It's not really a simple thing to answer: when Keith first came on board, he and I spent 6 hours straight on Skype looking through all the code and discussing its structure and design.  And then for a few weeks (if not months) after that, there were still a lot of followup questions.  When you're talking a codebase with hundreds of thousands of lines of code, if not more, it really becomes a complex thing to explain to someone because no matter what your explanation is incomplete if you don't spend a ridiculous amount of time explaining the whole thing.  Something like "Drawing an enemy" might involve code from 30 different classes and files, thanks to general OOP encapsulation, etc.  And you have the loops that render each object, and the stuff that the object does itself, and the wrapper methods around the raw draw calls, and all sorts of things like that.

When you say Actors and Static objects I think of instanced 'new' (different in all places) objects and static 'old' (same in all places) objects.

I have been thinking how I wish to handle my first big project and figured I would try limiting serializable objects to data only, with companion manipulator objects that move and change the data from outside. Then, calling that data, to any necessary renderer, every frame (as needed).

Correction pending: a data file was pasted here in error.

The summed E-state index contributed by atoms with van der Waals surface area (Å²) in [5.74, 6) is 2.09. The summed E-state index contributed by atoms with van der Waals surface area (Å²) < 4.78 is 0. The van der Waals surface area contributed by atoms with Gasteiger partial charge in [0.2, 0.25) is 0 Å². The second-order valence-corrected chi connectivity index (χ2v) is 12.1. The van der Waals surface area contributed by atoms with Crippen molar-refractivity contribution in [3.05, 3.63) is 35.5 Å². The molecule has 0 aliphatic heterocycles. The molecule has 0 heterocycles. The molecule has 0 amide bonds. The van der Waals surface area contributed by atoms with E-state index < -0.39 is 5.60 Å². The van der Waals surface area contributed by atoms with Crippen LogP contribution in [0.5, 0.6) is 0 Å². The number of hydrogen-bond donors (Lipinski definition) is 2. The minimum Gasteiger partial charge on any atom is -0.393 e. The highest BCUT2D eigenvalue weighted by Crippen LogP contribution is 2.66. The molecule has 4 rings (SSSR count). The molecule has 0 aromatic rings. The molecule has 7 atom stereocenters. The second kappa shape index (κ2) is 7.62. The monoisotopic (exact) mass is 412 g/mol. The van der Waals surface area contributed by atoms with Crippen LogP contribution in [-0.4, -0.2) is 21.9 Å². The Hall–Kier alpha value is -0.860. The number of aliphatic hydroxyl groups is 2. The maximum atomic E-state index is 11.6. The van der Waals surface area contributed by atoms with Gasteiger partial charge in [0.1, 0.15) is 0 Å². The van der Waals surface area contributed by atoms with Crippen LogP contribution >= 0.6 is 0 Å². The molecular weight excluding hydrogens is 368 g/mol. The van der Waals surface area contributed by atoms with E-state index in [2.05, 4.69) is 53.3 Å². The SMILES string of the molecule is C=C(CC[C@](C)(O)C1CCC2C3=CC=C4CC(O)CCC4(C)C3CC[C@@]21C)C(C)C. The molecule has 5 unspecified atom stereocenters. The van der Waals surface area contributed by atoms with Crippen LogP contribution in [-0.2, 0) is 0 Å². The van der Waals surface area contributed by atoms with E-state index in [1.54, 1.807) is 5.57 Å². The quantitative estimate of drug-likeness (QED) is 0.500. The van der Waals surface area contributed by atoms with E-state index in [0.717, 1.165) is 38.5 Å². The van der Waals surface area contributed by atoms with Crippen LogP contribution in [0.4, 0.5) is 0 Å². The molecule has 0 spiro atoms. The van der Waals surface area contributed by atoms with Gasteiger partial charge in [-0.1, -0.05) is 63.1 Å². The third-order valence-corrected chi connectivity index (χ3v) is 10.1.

When an object like the PC spawns, they should consist of no less than three objects. The data ‘body’, the manipulator ‘monkey’ on its back, and the rendering ‘projector’ on its head sending it to the screen. But in more complex forms, the data body and monkey could consist of as many objects as are bolted together.

Of course, I am a newbie and this may be impossible. :p
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Offline x4000

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Re: Seperating Data, Logic, and Graphics.
« Reply #5 on: September 26, 2011, 09:40:40 PM »
Yep, you can do it that way.  Whatever way makes the most sense to you and is comfortable.
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Offline RogueDeus

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Re: Seperating Data, Logic, and Graphics.
« Reply #6 on: September 26, 2011, 10:24:38 PM »
Yep, you can do it that way.  Whatever way makes the most sense to you and is comfortable.

I will try to show examples and ask for feedback sooner or later. :)
"It is impossible for a man to learn what he thinks he already knows." - Epictetus